Painting Cost Per Square Foot Commercial Building

A fresh coat of paint keeps your commercial property looking in tip-top condition and gives customers a fantastic first impression of your business. Additionally, your staff will be happier and more productive if they work in a well-maintained environment. But what is the painting cost per square foot of a commercial building?

If it’s time to paint your commercial exterior or interior then you’ll want a professional painting company that can stick to your budget and provides a high-quality finish that lasts. Not sure where to start? We’ve covered the basics involved in calculating the average painting cost per square foot for a commercial building.

How Much Paint is Needed?

Calculating the amount of paint required isn’t difficult. First, determine if you want just the walls painted or the ceiling and any trim as well. Multiply the length of each wall by its height and then add them together. Do the same for any doors and windows and subtract this figure from the wall space to get the total square footage of wall space.

If you want to paint the ceiling, then you’ll need to multiply the length of the room by the width to get the gross ceiling area. Add this onto the total square footage for the wall space.

Once you’ve determined the total square footage that needs painting you can calculate the amount of paint needed. Bear in mind that one gallon of paint typically covers 300 square feet of a smooth wall in a commercial application. Most professional painters prefer premium-quality paint, which costs between around $50 – $75 per gallon.

 

How Much Will I Pay for Labor?

While an onsite visit gives a contractor a more accurate labor cost estimate, there are guidelines that are used to help determine labor costs.

A professional painter should be able to paint the walls with a two-coat painting system in a regular office (14’ wide x 14’ length x 9’ high = 504 square feet) in about 3.5 hours of time. An average painter should be able to cover about 150 square feet an hour. If you divide 504 by 150 you get 3.36.

A painting contractor will charge between $65-$80 per hour with today’s rates, taxes, and insurance.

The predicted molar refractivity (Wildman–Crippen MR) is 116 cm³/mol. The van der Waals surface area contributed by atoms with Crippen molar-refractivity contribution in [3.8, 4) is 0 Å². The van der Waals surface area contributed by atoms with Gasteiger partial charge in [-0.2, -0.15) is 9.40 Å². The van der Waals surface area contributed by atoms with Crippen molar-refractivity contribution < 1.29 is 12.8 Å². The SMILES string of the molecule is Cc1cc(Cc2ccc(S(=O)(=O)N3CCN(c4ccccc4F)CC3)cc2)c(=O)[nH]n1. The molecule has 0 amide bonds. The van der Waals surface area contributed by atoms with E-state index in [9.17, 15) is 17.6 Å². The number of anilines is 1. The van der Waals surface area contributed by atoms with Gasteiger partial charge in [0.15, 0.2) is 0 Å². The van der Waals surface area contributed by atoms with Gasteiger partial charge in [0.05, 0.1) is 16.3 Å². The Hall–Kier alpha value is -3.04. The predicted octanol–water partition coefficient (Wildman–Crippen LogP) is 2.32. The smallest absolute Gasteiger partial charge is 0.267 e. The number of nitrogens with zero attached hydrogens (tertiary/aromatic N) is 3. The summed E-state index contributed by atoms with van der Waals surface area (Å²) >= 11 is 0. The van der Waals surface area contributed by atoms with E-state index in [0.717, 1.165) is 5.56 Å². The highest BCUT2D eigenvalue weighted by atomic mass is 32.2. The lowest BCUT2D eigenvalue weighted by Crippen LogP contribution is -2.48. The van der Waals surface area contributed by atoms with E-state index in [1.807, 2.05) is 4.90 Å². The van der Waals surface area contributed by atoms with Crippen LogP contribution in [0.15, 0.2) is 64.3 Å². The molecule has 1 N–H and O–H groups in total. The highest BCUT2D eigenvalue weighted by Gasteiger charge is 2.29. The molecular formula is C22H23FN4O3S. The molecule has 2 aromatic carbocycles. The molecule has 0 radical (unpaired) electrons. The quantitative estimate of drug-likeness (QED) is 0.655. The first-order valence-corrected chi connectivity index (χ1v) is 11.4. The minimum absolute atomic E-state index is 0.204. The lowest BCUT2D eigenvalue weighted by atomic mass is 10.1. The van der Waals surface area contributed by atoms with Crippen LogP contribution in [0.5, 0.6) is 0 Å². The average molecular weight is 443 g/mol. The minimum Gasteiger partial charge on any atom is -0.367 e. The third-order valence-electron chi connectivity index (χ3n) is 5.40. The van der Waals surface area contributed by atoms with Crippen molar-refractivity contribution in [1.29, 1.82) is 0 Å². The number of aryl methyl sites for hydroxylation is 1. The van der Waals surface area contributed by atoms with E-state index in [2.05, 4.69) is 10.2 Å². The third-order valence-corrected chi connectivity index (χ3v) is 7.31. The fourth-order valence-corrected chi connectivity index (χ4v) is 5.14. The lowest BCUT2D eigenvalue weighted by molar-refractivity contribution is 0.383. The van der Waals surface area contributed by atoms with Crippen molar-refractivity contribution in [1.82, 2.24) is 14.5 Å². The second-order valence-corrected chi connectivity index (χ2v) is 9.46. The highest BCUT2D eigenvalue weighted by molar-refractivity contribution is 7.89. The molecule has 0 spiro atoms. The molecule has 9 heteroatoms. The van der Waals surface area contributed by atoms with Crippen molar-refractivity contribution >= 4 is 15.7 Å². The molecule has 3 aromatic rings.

Keep in mind that the painter has to cut in clean paint lines along all the edges of the room (ceiling, baseboards or floor, doors and window frames, etc.) using a brush, and then roll the walls two separate times with a paint roller (in vacant or new facilities, sprayers may be used to go faster).

The cost of painting the walls with a typical brush-and-roll two-coat paint system should be around .45 cents per square foot.

Note: This pricing structure doesn’t include work that will increase labor costs including:

  • Extra masking or protection of furnishings and flooring
  • Priming major prep work (peeling paint, large cracks or holes)
  • Paint materials (quality and prices vary)
  • Major furniture moving
  • Logistics – parking/unloading/loading challenges,

These all need to be identified and will add to the labor cost. Sometimes, photos are enough to provide for an accurate proposal, but other times it’s best to schedule an onsite estimate for a visual inspection.

 

Estimating Exterior Commercial Painting Costs

Commercial Painting EstimateTo come up with an accurate cost estimate, you need to assess the scope of the project along with the technical implications. Below are a few things to consider when estimating the cost of a commercial painting job.

  • The size of the area: To calculate the area you need to paint, you must multiply the height by the length of each wall. Then, add the figures obtained to get the total square footage. You must also calculate the areas you don’t need to paint, such as windows and doors, and subtract their total square footage from the total square footage of outside walls. To give you an example, for a building with 4 exterior walls, each wall being 30 feet wide and 20 feet high, the total square footage is 2,400 (4x30x20). If the building has 8 windows (each 5 feet wide and 6 feet high) and 1 exterior door (6.5 feet wide and 8 feet high), the total square footage you need to subtract from the wall footage is 292 (windows: 8x5x6=240 square feet; door: 6.5×8=52 square feet). Therefore, the total square footage to be painted is 2,108 (2,400-292).